Process for Expressions of Interest
You may express interest in the honors attorney program by submitting a resumé package by Friday, October 1, to HonorsProgramApplications@occ.treas.gov. A complete package includes the following:
- Law school transcript (photocopy acceptable), with any unusual grading systems explained, and class rank, if available
- Legal writing sample that demonstrates analytical and writing skills
- DD Form 214, Certificate of Separation or Discharge From Active Duty, or other proof of eligibility for those claiming veterans' preference
- A one-page cover letter explaining your interest in the OCC Honors Attorney Program
Interviews – Depending on staffing needs, the OCC generally extends invitations for interviews in October or November in each calendar year.
Offers – Our practice has been to make job offers late in the calendar year. Successful candidates would ordinarily report the following fall.
Character Investigation – All appointments are subject to a character and background investigation.
Successful candidates who have not yet passed the bar exam serve as law clerks pending bar membership. Upon admission to the bar, clerks are reclassified as attorneys. Candidates are generally expected to acquire bar membership within 14 months.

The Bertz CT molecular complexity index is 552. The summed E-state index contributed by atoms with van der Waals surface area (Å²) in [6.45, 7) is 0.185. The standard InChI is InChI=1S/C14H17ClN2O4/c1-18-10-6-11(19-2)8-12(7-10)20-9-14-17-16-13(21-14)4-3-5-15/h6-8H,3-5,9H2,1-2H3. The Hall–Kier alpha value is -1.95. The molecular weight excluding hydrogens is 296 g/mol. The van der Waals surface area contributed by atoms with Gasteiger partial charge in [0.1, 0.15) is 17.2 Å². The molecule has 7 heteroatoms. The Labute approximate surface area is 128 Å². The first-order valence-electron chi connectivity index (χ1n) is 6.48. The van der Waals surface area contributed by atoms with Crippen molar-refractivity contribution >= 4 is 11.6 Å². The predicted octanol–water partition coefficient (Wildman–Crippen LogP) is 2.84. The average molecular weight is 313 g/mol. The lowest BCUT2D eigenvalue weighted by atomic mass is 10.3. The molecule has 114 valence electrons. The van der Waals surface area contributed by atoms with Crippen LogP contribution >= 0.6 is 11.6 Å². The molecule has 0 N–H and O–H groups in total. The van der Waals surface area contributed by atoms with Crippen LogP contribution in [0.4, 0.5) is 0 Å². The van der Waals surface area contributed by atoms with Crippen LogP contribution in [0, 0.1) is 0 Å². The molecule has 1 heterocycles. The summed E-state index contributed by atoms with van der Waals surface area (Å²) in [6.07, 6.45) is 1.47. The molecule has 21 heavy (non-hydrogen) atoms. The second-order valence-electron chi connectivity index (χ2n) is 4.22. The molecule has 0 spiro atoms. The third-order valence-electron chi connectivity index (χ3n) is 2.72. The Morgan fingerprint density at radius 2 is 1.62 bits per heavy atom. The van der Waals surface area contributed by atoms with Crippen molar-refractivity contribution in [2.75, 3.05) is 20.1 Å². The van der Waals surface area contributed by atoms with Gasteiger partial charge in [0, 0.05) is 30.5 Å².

Any questions regarding the Honors Program should be emailed to the HonorsProgramQuestions@occ.treas.gov.
Salary and Benefits
Salaries take into consideration prior experience as an attorney, such as judicial clerkships, and range from approximately $118,659 to $136,000. Benefits include relocation allowance of $2,500.
Recent Employment Data for Entry-Level Attorneys
The OCC hired from the following law schools in recent years:
|University of Alabama School of Law||University of Iowa College of Law|
|Benjamin N. Cardozo School of Law||University of Maryland School of Law|
|Boston College Law School||University of Michigan Law School|
|Boston University School of Law||New York University School of Law|
|UC Berkeley School of Law||University of North Carolina School of Law|
|UCLA School of Law||Northwestern University Law School|
|California Western School of Law||University of Southern California School of Law|
|University of Chicago Law School||Southern Methodist University School of Law|
|Columbia University Law School||Stanford University Law School|
|Cornell Law School||University of Texas School of Law|
|University of Denver Law School||University of Virginia School of Law|
|Duke University School of Law||University of Washington School of Law|
|Fordham University School of Law||Vanderbilt Law School|
|George Washington University Law School||Wake Forest University School of Law|
|Georgetown University Law Center||Washington University School of Law|
|Harvard Law School||William & Mary Law School|
|Howard University School of Law||Yale Law School|
|IIT Chicago-Kent College of Law|
The OCC hired a number of entry-level attorneys in recent years with the following clerkship experiences:
U.S. Court of Appeals
U.S. District Court
U.S. Bankruptcy Court
State Supreme Court